Am I the last one on earth to learn about the dot? I am feeling a little left out here folks, dot deprived actually. I came across the dot a few weeks ago, and while I thought it was interesting, I have found myself feeling somewhat consumed with this phenomenon. For those of you (if that is even possible) that might share in my dot deprivation, I pass on to you…my knowledge of the dot, “The Pale Blue Dot.”

The famous photograph was taken of the Earth by Voyager 1 in 1990 from 4 billion miles away. As it exited the solar system, the late astronomer, Carl Sagan, convinced NASA to have Voyager 1 turn its view back toward the sun and snap one last photo of our planet. Earth showed up as a pale blue dot, a single pixel in the grainy image. Sagan called this view of Earth the “Pale Blue Dot” Click on picture for larger image

Sagen spoke of that powerful symbol in a commencement address he gave in 1996, a few months before his death:

Look again at that dot. That’s here. That’s home. That’s us. On it everyone you love, everyone you know, everyone you ever heard of, every human being who ever was, lived out their lives. The aggregate of our joy and suffering, thousands of confident religions, ideologies, and economic doctrines, every hunter and forager, every hero and coward, every creator and destroyer of civilization, every king and peasant, every young couple in love, every mother and father, hopeful child, inventor and explorer, every teacher of morals, every corrupt politician, every “superstar,” every “supreme leader,” every saint and sinner in the history of our species lived there – on a mote of dust suspended in a sunbeam.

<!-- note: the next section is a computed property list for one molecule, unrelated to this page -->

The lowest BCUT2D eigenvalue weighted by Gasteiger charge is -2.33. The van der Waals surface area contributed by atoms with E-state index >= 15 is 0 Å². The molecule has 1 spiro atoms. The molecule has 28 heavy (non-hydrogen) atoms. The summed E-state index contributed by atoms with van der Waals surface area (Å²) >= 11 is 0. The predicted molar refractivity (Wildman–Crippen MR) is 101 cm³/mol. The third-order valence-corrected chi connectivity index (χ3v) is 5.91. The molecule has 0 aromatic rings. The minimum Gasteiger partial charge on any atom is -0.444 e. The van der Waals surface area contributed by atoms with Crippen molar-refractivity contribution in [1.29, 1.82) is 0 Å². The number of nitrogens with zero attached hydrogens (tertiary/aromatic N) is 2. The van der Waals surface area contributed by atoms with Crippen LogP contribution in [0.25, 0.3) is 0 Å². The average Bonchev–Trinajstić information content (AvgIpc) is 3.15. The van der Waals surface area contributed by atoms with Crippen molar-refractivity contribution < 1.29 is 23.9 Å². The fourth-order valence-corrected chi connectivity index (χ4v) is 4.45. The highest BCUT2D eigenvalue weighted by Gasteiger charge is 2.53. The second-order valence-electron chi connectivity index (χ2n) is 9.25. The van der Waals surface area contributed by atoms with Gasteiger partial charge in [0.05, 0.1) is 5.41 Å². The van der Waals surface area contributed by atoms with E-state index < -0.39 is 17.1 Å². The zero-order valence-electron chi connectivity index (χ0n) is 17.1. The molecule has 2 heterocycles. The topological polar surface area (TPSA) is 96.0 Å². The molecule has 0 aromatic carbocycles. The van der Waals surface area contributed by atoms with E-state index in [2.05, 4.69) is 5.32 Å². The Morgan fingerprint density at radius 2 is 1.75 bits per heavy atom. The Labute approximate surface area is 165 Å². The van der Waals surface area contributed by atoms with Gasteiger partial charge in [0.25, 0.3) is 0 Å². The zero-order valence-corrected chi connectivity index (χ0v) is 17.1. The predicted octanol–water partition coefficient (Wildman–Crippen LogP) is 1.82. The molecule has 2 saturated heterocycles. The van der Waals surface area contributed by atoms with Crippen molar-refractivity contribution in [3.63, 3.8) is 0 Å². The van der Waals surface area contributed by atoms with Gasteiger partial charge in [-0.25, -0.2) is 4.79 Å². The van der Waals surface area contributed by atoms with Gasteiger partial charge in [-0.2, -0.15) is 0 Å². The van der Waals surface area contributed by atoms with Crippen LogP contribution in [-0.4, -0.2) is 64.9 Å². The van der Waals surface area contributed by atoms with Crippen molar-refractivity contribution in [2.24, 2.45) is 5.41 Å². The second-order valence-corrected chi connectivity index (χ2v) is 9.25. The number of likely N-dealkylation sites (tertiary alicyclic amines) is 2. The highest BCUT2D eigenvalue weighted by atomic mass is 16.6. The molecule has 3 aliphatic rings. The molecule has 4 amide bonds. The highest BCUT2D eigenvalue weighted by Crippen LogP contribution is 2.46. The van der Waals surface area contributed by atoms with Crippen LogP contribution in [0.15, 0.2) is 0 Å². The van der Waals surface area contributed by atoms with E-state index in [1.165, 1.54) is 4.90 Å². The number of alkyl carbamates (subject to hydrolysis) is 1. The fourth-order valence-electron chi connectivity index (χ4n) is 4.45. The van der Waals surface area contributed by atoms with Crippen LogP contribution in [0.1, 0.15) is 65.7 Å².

The Earth is a very small stage in a vast cosmic arena. Think of the rivers of blood spilled by all those generals and emperors so that, in glory and triumph, they could become the momentary masters of a fraction of a dot. Think of the endless cruelties visited by the inhabitants of one corner of this pixel on the scarcely distinguishable inhabitants of some other corner, how frequent their misunderstandings, how eager they are to kill one another, how fervent their hatreds.

Our posturings, our imagined self-importance, the delusion that we have some privileged position in the Universe, are challenged by this point of pale light. Our planet is a lonely speck in the great enveloping cosmic dark. In our obscurity, in all this vastness, there is no hint that help will come from elsewhere to save us from ourselves.

The Earth is the only world known so far to harbor life. There is nowhere else, at least in the near future, to which our species could migrate. Visit, yes. Settle, not yet. Like it or not, for the moment the Earth is where we make our stand.

It has been said that astronomy is a humbling and character-building experience. There is perhaps no better demonstration of the folly of human conceits than this distant image of our tiny world. To me, it underscores our responsibility to deal more kindly with one another, and to preserve and cherish the pale blue dot, the only home we’ve ever known.

Thank you Carl Sagen for “The Pale Blue Dot” for sharing the visual and the perspective of what otherwise would be inconceivable…for making me feel so dot worthy.